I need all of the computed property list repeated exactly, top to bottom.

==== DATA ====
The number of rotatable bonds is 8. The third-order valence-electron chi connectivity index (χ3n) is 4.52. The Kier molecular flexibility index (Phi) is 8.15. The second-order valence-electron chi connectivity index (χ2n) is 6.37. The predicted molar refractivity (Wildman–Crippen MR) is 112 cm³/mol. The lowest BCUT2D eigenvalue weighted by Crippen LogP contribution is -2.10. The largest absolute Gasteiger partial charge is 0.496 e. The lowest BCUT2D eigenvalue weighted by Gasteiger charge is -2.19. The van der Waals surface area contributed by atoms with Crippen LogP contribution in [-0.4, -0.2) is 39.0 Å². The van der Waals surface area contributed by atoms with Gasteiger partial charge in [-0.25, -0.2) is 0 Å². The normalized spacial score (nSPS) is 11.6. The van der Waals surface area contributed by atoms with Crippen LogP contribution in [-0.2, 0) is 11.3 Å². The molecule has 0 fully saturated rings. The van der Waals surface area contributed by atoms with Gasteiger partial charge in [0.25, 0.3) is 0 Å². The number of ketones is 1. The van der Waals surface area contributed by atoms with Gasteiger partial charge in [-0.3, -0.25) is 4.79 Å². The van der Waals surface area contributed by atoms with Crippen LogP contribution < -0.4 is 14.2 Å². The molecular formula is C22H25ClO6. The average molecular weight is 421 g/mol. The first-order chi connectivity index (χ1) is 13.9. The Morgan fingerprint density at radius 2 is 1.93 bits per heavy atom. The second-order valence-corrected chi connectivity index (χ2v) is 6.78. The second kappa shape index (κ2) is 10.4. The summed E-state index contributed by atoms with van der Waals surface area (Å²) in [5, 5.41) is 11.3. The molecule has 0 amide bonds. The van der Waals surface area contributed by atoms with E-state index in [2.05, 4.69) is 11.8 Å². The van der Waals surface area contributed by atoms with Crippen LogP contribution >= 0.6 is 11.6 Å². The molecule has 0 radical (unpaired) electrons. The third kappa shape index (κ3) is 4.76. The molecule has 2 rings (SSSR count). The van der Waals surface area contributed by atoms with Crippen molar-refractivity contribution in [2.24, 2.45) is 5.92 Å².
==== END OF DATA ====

The number of rotatable bonds is 8. The third-order valence-electron chi connectivity index (χ3n) is 4.52. The Kier molecular flexibility index (Phi) is 8.15. The second-order valence-electron chi connectivity index (χ2n) is 6.37. The predicted molar refractivity (Wildman–Crippen MR) is 112 cm³/mol. The lowest BCUT2D eigenvalue weighted by Crippen LogP contribution is -2.10. The largest absolute Gasteiger partial charge is 0.496 e. The lowest BCUT2D eigenvalue weighted by Gasteiger charge is -2.19. The van der Waals surface area contributed by atoms with Crippen LogP contribution in [-0.4, -0.2) is 39.0 Å². The van der Waals surface area contributed by atoms with Gasteiger partial charge in [-0.25, -0.2) is 0 Å². The normalized spacial score (nSPS) is 11.6. The van der Waals surface area contributed by atoms with Crippen LogP contribution in [-0.2, 0) is 11.3 Å². The molecule has 0 fully saturated rings. The van der Waals surface area contributed by atoms with Gasteiger partial charge in [0.25, 0.3) is 0 Å². The number of ketones is 1. The van der Waals surface area contributed by atoms with Gasteiger partial charge in [-0.3, -0.25) is 4.79 Å². The van der Waals surface area contributed by atoms with Crippen LogP contribution < -0.4 is 14.2 Å². The molecular formula is C22H25ClO6. The average molecular weight is 421 g/mol. The first-order chi connectivity index (χ1) is 13.9. The Morgan fingerprint density at radius 2 is 1.93 bits per heavy atom. The second-order valence-corrected chi connectivity index (χ2v) is 6.78. The second kappa shape index (κ2) is 10.4. The summed E-state index contributed by atoms with van der Waals surface area (Å²) in [5, 5.41) is 11.3. The molecule has 0 amide bonds. The van der Waals surface area contributed by atoms with E-state index in [2.05, 4.69) is 11.8 Å². The van der Waals surface area contributed by atoms with Crippen LogP contribution >= 0.6 is 11.6 Å². The molecule has 0 radical (unpaired) electrons. The third kappa shape index (κ3) is 4.76. The molecule has 2 rings (SSSR count). The van der Waals surface area contributed by atoms with Crippen molar-refractivity contribution in [2.24, 2.45) is 5.92 Å².